Abstract of paper prepared for
World Resources Institute by Lindsay Leveen

Abstract:  Water usage, Carbon Dioxide Emissions and Land Impacts Associated with Hydrogen Production  - A study by SLS Partners Inc. on behalf of the World Resources Institute

This brief study determined the following:

The fresh water requirements to produce hydrogen by:
(i)                  Steam Methane Reforming (SMR)
(ii)                Coal gasification (CG)
(iii)               Electrolysis using power generated by a combined cycle natural gas fired power station
(iv)              Electrolysis using power generated by a coal fired supercritical steam power station, and
(v)                Electrolysis using renewable electricity such as photo voltaic cells (PV), or wind turbines.

The quantity of Carbon Dioxide emissions (CO2), assuming no sequestration, to produce hydrogen by:
(i)                  Steam Methane Reforming (SMR)
(ii)                Electrolysis using power generated by a combined cycle natural gas fired power station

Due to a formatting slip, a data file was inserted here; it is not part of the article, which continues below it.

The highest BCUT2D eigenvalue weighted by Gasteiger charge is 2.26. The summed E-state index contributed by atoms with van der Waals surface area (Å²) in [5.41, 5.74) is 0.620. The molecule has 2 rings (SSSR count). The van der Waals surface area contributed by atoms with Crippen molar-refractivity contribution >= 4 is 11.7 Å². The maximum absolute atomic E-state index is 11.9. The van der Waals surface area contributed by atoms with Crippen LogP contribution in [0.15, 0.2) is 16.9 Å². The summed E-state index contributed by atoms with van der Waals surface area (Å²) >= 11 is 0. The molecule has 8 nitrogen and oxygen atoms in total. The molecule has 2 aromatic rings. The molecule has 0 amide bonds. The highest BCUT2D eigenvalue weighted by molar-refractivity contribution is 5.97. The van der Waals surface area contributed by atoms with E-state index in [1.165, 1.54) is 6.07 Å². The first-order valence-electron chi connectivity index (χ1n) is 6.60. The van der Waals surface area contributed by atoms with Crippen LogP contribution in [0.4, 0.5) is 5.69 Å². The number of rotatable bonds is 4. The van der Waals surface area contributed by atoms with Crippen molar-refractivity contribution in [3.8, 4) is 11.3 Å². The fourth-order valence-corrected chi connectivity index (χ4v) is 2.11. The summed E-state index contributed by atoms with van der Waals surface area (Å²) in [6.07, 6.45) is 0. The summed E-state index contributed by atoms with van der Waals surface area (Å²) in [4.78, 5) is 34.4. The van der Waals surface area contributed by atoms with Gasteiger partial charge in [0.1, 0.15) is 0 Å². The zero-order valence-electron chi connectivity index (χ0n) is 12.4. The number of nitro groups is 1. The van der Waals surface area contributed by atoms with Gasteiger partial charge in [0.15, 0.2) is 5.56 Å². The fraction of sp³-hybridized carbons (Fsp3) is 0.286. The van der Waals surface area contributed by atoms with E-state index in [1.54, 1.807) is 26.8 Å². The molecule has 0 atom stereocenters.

(iii)               Electrolysis using power generated by a coal fired supercritical steam power station, and
(iv)              Electrolysis using renewable electricity such as photo voltaic cells (PV), or wind turbines.

The impacts on land including sequestration of associated carbon dioxide emissions from the following sources of hydrogen:
(i)                  Steam Methane Reforming (SMR)
(ii)                Coal gasification (CG)
(iii)               Electrolysis using power generated by a combined cycle natural gas fired power station
(iv)              Electrolysis using power generated by a coal fired supercritical steam power station, and
(v)                Electrolysis using renewable electricity such as photo voltaic cells (PV), or wind turbines.

A hypothetical plant producing 100 tons per day of hydrogen (200,000 pounds per day) has been studied. The results clearly show that the Steam Methane Reformer is the preferred method for hydrogen production and is in fact the most common process used for industrial scale hydrogen manufacture.  Coal Gasification is a distant second preference for industrial scale manufacture of hydrogen requiring more water and land, and emitting more carbon dioxide than steam methane reforming.  Electrolysis should only be considered as a source for hydrogen for very small scale production and only in remote and isolated locations, when the power is sourced from wind or photovoltaic generation systems.

At the recent IPHE Ministerial Meeting in Washington, DC, Jonathan Pershing of the World Resources Institute gave a paper entitled "Environmental Imperatives in a Hydrogen Economy" most of the material in that presentation was sourced from Lindsay Leveen at SLS Partners.

Lindsay Leveen

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